Like when Ellie attempts to avoid fawning over the handsome, mysterious Ash, she envisions a 1960s girl group in the corridor singing “give me a minute, just wait right there,” which are also lyrics of ‘Song One’ on the Spotify album. Hearing it connects the reader to Ellie’s world, making her more of a tangible being and not merely a work of fiction.
The story pleasingly moves away from meek, submissive South Asian stereotypes. Ellie is kind yet rebellious; she lies about dates of parent evenings, slams doors to cut off her mother’s comments and takes refuge within the grit of Rolling Stone songs. She is a music-obsessed, neon green eyeliner-wearing young woman with a fire in her belly to excel in GCSE Drama, much to the disdain of her parents.
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Ellie experiences clichéd teenage tribulations like underage drinking and a need to hide things from her parents but also demonstrates wisdom. Pillainayagam uses the issue of parental pressure to succeed academically, to highlight serious intergenerational challenges. It’s less white-hot teenage rage and more a melancholic, noble response of many brown children, who recognise and are rooted in their parent’s cultural hardships and pain:
I know my grandparents were hard on my mum. I know she had no freedom… that she was effectively locked up until she got married. I know she wants…more of me that her mother wanted for her. It’s just sometimes, it feels like it’s too much.
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Pillainayagam creates a moving portrayal of complicated, beautiful relationships, like the affection between Ellie and her best friend Jess. Ellie’s low self-esteem fuels a withdrawal from Jess’s circle of friends, while Jess’s anger stems not from feeling held back but from a deep longing for Ellie to escape her self-pity shackles and social awkwardness by learning to embrace the joy of others beside her:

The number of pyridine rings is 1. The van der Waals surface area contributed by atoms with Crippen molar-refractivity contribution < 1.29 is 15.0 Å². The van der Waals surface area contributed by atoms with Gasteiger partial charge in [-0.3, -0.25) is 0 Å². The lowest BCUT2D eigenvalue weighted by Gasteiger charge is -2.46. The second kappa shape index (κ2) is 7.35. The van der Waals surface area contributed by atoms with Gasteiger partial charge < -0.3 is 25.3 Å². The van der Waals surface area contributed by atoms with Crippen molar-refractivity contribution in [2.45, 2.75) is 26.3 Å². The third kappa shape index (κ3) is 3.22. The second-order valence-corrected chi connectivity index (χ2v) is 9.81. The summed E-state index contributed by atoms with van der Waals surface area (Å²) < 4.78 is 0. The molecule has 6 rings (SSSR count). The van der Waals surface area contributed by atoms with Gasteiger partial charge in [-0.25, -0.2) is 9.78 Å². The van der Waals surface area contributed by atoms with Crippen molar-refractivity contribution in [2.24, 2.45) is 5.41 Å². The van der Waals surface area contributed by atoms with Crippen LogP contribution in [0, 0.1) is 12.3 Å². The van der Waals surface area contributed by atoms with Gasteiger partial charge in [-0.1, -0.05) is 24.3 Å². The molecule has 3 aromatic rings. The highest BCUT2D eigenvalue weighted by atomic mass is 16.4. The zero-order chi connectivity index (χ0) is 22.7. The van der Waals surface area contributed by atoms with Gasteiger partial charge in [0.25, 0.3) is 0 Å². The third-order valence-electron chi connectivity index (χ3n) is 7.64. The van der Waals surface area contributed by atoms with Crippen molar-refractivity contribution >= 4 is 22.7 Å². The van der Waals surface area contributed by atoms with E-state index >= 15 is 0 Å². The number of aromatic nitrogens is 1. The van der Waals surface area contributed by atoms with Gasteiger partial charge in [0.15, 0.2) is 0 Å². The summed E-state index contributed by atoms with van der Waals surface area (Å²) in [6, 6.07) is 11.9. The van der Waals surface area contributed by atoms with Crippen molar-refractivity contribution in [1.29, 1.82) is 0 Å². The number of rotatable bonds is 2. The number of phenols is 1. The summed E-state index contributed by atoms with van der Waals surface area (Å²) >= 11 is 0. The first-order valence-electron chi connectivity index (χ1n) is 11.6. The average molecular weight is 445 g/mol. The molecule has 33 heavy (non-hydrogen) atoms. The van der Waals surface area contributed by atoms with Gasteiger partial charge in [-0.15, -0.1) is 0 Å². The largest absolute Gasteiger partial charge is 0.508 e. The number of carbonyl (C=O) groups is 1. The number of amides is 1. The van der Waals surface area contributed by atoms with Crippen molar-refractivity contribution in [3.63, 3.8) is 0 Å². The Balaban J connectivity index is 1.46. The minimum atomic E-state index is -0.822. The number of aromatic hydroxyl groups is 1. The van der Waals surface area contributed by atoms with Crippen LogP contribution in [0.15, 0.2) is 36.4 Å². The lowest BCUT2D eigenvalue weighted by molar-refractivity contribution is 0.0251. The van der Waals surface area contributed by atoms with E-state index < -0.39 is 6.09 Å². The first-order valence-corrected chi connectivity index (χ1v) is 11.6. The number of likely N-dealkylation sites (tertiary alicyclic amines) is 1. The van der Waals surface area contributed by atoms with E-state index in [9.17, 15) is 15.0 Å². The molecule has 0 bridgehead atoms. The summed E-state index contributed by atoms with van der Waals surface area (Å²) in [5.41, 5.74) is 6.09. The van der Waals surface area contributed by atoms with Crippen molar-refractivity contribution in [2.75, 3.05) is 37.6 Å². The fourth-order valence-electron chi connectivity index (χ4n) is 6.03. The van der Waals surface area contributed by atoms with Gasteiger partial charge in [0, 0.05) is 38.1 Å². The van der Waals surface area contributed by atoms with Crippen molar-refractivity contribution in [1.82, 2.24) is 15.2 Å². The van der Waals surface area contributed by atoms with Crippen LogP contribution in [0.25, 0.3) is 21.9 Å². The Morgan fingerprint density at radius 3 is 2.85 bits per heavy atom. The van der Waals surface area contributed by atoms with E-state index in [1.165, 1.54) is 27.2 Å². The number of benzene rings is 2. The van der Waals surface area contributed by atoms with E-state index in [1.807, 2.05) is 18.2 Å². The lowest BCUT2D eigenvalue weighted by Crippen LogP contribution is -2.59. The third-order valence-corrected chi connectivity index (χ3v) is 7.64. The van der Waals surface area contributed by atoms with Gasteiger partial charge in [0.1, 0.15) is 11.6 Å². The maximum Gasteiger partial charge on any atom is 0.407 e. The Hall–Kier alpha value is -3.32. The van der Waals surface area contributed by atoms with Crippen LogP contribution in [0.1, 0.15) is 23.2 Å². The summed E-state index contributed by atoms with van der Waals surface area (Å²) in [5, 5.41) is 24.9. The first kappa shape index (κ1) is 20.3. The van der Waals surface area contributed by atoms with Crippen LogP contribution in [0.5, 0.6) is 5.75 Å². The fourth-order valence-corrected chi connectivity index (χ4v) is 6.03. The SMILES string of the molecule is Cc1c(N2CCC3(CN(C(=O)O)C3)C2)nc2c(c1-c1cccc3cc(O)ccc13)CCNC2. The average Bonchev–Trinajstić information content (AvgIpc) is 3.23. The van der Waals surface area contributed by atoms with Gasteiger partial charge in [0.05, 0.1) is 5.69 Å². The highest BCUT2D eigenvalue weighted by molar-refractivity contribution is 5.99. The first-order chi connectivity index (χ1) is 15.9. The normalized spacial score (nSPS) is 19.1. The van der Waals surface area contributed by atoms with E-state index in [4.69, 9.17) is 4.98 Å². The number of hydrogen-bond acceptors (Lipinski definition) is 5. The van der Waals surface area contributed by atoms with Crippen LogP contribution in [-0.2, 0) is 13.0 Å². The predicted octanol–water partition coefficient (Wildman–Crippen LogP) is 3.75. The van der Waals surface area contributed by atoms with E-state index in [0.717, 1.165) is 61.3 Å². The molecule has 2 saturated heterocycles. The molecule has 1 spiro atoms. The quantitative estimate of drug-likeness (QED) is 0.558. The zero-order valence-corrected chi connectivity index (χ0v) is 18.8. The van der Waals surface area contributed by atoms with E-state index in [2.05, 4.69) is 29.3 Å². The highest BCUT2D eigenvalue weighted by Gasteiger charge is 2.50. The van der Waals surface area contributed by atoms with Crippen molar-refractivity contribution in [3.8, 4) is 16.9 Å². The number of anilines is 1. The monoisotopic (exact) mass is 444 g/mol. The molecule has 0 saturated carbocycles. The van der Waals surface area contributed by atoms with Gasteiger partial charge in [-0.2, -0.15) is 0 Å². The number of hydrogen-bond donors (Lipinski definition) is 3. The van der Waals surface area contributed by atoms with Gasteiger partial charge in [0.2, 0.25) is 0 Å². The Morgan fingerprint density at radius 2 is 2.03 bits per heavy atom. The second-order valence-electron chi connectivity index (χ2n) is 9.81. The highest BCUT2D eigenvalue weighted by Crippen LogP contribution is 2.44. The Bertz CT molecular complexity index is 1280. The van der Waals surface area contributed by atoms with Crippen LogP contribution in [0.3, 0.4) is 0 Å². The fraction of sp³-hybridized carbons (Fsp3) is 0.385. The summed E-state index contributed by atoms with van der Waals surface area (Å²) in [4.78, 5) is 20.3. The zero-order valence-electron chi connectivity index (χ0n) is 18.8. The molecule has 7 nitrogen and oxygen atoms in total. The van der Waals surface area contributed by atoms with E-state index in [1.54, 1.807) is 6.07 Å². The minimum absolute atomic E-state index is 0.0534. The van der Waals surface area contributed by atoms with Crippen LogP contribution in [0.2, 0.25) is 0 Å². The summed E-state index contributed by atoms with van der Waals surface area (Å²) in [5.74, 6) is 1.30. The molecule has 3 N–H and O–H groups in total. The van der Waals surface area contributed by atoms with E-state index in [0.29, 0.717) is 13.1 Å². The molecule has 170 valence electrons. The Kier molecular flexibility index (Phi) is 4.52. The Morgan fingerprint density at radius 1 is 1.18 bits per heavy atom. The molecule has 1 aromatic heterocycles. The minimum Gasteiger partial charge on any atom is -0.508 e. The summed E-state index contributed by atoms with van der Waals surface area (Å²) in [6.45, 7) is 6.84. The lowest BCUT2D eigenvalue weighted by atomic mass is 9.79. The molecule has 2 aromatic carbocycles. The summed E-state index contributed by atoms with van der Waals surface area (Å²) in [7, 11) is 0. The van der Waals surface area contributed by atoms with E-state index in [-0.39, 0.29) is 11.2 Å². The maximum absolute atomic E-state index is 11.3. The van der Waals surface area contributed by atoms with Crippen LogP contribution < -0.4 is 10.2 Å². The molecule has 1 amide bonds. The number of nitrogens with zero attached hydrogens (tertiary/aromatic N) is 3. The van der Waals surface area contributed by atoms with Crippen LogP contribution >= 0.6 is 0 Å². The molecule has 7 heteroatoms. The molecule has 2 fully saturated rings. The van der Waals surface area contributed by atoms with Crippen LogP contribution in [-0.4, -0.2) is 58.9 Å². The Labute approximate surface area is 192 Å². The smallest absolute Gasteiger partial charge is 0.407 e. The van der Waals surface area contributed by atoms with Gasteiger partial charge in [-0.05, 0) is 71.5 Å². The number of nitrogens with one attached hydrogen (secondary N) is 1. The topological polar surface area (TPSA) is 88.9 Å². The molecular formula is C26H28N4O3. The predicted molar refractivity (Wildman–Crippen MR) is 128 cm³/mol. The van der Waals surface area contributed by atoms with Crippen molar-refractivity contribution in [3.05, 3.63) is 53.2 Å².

If only you could see how brilliant you are… You’re so cool Ellie…Everyone knows it except you.
Perhaps Jess is the hype-woman we all need.
As Ellie’s relationship with Ash takes a whirlwind course, we move beyond the ‘Popular Guy Develops Feelings for Girl-Next-Door’ storyline to find two young people finding the safety and belonging in one other through shared experiences of loss and adoring music from previous generations, unlike their temporaries.
[Read Related: A True South Asian Novel: Serena Kaur’s ‘All the Words Unspoken’ Tackles Modern Issues Realistically]
The book hammers home an integral point that seemingly beautiful people are more often than not, fighting their own covert battles. Headstrong, ballsy Jess is silently crumbling under the pressure of a neglectful, mentally unwell mother, while the effortlessly cool, sultry Ash is recovering from alcohol abuse. Pillainayagam reminds us that vulnerability bubbles beneath all of our Instagram-able portrayals.
“Ellie Pillai Is Brown” is not the clichéd ‘torn between two cultures’ read I expected. Instead, it’s a joyous portrayal of a witty, smart Sri Lankan teen whose confidence blossoms as she overcomes emotional hurdles, with a little help from friends.
A beautiful tale about how those around you, especially during your fragile adolescent years, can enrich your life, shape your ambitions and ultimately, provide the love you haven’t managed to give yourself yet.